SENIOR ONLINE REPORTER
Tis’ the season for ‘unprecedented times,’ political turmoil and the never-ending dread of surviving my last year of remote learning. But, with Thanksgiving ‘rounding the corner this month, I am thankful that we can never hear another “I’m blah blah blah and I approve this message” or another outrageous claim that an opponent isa radical socialist, anarchist or atheist– all of -ists.
Don’t get me wrong. As a Political Science major, being informed about our elected officials and candidates is very important, especially when we decide on who will best represent our values and protect our rights.
We would like to believe these ads would help inform us about the candidates and their policies or to warn us about their opposition, but when after these ads pop up poafter my TV shows or scare me in the middle of the night with ominous stock music, I count the days until we wouldn’t see another ad for a couple of years.
I’m not the only one who felt this way. When it comes to political advertising on social media in the United States, 78 percent of Republican or lean Republican and 76 percent of Democrats and lean Democratic voters responded that it was “not very” or “not at all acceptable for social media companies to use data about their users’ online activities to display ads from political campaigns to them, according to a study from Statista. In total, 77 percent of surveyed adults in the United States are against social media targeting users with political ads based on their usage data from the same study.
Although political ads can tap in to emotion in voters regarding their values and what issues their candidates will address, it has little persuasive power from voters who already made their decision on who they will support.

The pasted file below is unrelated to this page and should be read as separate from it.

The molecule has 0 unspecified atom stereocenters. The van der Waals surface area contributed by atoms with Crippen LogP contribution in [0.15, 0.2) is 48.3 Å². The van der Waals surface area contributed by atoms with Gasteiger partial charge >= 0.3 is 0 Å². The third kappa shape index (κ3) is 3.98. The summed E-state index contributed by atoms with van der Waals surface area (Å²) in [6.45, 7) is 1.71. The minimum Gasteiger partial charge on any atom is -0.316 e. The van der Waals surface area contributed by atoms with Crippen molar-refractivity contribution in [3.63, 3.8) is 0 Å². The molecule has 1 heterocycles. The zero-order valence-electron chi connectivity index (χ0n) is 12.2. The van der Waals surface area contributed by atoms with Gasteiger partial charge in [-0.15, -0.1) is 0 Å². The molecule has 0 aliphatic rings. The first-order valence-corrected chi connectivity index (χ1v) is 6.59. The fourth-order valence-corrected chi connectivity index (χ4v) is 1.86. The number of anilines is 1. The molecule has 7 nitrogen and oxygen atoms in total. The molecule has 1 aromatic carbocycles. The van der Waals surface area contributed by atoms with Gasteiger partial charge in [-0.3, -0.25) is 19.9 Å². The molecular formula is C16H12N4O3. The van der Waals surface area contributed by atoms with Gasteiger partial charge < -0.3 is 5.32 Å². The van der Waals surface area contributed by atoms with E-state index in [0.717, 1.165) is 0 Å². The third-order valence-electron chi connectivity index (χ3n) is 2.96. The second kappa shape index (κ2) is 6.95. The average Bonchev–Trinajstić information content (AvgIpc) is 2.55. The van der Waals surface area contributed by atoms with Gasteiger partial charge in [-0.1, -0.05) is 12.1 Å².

“There’s an idea that a really good ad, or one delivered in just the right context to a targeted audience can influence voters, but we found that political ads have consistently small persuasive effects across a range of characteristics,” says Yale political scientist, Alexander Coppock.
Coppock and his co-authors — University of California-San Diego political scientist Seth J. Hill and UCLA political scientist Lynn Vavreck — conducted the study throughout the 2016 presidential primaries and general election to analyze the effects of political ads on viewers
In 2016, Over 29 weeks, researchers selected a representative sample of Americans divided into groups to watch campaign ads attacking or promoting then-Republican Candidate Donald Trump and Democratic candidate Hilary Clinton as well as commercials concerning primary candidates, such as Republican Ted Cruz and Democrat Bernie Sanders.
“They analyzed the ads’ effects on survey respondents across several variables, including the candidate, party or political action committee that sponsored them; whether they were positive or negative in tone; the partisanship of those viewing the ads; the time to Election Day when they aired; whether they were viewed in a battleground state or not; and whether they aired during the primary or general election,” the Yale study reads.
The results in the survey found that the ads moved a candidate’s favorability among respondents only .05 of a point on the survey’s five-point scale, while the ads’ effect on whom individuals intend to vote for was a small 0.007 percent, according to the same study.
Political ads lack the effect of persuading voters who have already made up their minds for the election. With this pandemic making the entire year of 2020 extremely political, we love to look forward to our holidays not talking about politics at the table or see another crazy ad after watching a music video on YouTube.
I’m unsure about the state of our country with the election but I am relieved to not see another political ad in about a few years. Thank goodness!